No signs of Na+/K+-ATPase adaptations to an invasive exotic toxic prey in native squamate predators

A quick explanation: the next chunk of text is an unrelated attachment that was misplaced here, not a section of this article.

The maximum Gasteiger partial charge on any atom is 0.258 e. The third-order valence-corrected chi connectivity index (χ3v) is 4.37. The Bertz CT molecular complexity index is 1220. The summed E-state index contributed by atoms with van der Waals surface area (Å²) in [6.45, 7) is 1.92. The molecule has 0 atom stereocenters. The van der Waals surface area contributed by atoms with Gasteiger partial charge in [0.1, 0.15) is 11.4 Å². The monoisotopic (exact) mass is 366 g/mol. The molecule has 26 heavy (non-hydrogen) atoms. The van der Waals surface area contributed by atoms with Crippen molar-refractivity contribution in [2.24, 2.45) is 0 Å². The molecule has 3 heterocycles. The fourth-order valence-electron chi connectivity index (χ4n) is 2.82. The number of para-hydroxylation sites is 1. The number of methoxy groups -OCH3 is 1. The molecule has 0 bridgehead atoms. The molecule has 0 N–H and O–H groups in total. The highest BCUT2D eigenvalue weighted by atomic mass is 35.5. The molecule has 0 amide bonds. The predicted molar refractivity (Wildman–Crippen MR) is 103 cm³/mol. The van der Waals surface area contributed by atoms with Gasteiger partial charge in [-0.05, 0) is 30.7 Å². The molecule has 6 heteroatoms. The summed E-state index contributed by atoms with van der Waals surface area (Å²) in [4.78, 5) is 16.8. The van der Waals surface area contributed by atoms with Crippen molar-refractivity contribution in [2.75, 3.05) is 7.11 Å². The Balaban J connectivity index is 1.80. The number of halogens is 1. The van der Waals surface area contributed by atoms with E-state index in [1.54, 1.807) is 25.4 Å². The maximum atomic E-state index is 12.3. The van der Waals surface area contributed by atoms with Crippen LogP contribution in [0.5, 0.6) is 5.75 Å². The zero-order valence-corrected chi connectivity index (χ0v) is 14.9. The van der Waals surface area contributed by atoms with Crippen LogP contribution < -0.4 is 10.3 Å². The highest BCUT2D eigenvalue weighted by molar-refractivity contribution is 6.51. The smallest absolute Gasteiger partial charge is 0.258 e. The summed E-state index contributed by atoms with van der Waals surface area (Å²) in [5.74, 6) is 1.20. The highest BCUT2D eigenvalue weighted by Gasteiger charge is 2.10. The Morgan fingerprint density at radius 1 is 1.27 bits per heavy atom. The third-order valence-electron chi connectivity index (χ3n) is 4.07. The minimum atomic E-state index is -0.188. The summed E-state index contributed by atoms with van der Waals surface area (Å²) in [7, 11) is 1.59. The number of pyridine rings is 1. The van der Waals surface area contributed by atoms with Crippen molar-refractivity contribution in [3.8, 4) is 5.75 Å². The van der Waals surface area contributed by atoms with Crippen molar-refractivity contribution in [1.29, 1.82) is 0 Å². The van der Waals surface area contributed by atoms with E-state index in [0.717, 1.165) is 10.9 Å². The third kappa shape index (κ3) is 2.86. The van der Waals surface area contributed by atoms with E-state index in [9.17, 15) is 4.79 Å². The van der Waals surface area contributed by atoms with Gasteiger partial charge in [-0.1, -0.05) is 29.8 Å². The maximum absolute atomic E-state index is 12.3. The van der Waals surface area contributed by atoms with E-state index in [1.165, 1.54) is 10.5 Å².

Invasions by exotic toxic prey, like the release of the South American cane toad (Bufo (Rhinella) marinus) to the toad-free Australian continent in 1935, have been shown to result in massive declines in native predator numbers. Due to minor nucleotide mutations of the Na + /K + -ATPase gene most Australian squamate predators are highly susceptible to cane toad toxin. However, in spite of this, predators like yellow-spotted goannas (Varanus panoptes) and red-bellied black snakes (Pseudechis porhyriacus) still persist in parts of Queensland where they, in some areas, have co-existed with cane toads for more than 70 years. Here, we show that the amino acids of the Na + /K + -ATPase enzyme in the two species do not provide toad toxin resistance, and hence the two Queensland predators are still highly susceptible to cane toad toxin. Both yellow-spotted goannas and lace monitors (Varanus varius) have, however, been recorded avoiding feeding on cane toads in areas where they co-exist with this toxic amphibian. Moreover, both varanids have also been shown to learn to avoid feeding on toads when first subjected to conditioned taste aversion. Such behavioural shifts may therefore explain why yellow-spotted goannas and red-bellied black snakes still exist in cane toad infested areas of Queensland. The process appears, however, to be unable to rapidly restore varanid populations to pre-toad population numbers as even after 10 years of co-existence with cane toads in the Northern Territory, we see no signs of an increase in yellow-spotted goanna numbers.